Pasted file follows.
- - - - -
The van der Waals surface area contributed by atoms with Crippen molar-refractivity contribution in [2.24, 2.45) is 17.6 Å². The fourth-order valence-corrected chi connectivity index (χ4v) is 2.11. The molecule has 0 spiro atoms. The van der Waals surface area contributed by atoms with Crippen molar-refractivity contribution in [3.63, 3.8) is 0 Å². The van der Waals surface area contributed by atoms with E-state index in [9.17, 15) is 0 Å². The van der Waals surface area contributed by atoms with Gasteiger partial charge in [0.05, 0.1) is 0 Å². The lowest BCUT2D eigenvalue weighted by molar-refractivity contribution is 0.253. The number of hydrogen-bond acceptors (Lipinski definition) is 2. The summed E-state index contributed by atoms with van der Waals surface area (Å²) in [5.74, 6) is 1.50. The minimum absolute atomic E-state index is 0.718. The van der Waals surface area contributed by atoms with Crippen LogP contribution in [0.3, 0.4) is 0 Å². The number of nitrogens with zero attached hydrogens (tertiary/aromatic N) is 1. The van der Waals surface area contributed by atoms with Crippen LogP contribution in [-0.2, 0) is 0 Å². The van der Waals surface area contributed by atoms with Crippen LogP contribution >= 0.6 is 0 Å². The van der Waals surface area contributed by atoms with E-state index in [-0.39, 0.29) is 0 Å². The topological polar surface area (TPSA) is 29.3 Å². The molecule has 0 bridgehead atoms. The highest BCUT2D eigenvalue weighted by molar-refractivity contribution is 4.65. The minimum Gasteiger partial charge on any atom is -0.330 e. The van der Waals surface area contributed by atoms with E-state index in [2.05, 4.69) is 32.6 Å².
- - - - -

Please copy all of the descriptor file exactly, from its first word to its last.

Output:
The van der Waals surface area contributed by atoms with Crippen molar-refractivity contribution in [2.24, 2.45) is 17.6 Å². The fourth-order valence-corrected chi connectivity index (χ4v) is 2.11. The molecule has 0 spiro atoms. The van der Waals surface area contributed by atoms with Crippen molar-refractivity contribution in [3.63, 3.8) is 0 Å². The van der Waals surface area contributed by atoms with E-state index in [9.17, 15) is 0 Å². The van der Waals surface area contributed by atoms with Gasteiger partial charge in [0.05, 0.1) is 0 Å². The lowest BCUT2D eigenvalue weighted by molar-refractivity contribution is 0.253. The number of hydrogen-bond acceptors (Lipinski definition) is 2. The summed E-state index contributed by atoms with van der Waals surface area (Å²) in [5.74, 6) is 1.50. The minimum absolute atomic E-state index is 0.718. The van der Waals surface area contributed by atoms with Crippen LogP contribution in [0.3, 0.4) is 0 Å². The number of nitrogens with zero attached hydrogens (tertiary/aromatic N) is 1. The van der Waals surface area contributed by atoms with Crippen LogP contribution in [-0.2, 0) is 0 Å². The van der Waals surface area contributed by atoms with Crippen LogP contribution >= 0.6 is 0 Å². The van der Waals surface area contributed by atoms with E-state index in [-0.39, 0.29) is 0 Å². The topological polar surface area (TPSA) is 29.3 Å². The molecule has 0 bridgehead atoms. The highest BCUT2D eigenvalue weighted by molar-refractivity contribution is 4.65. The minimum Gasteiger partial charge on any atom is -0.330 e. The van der Waals surface area contributed by atoms with E-state index in [2.05, 4.69) is 32.6 Å².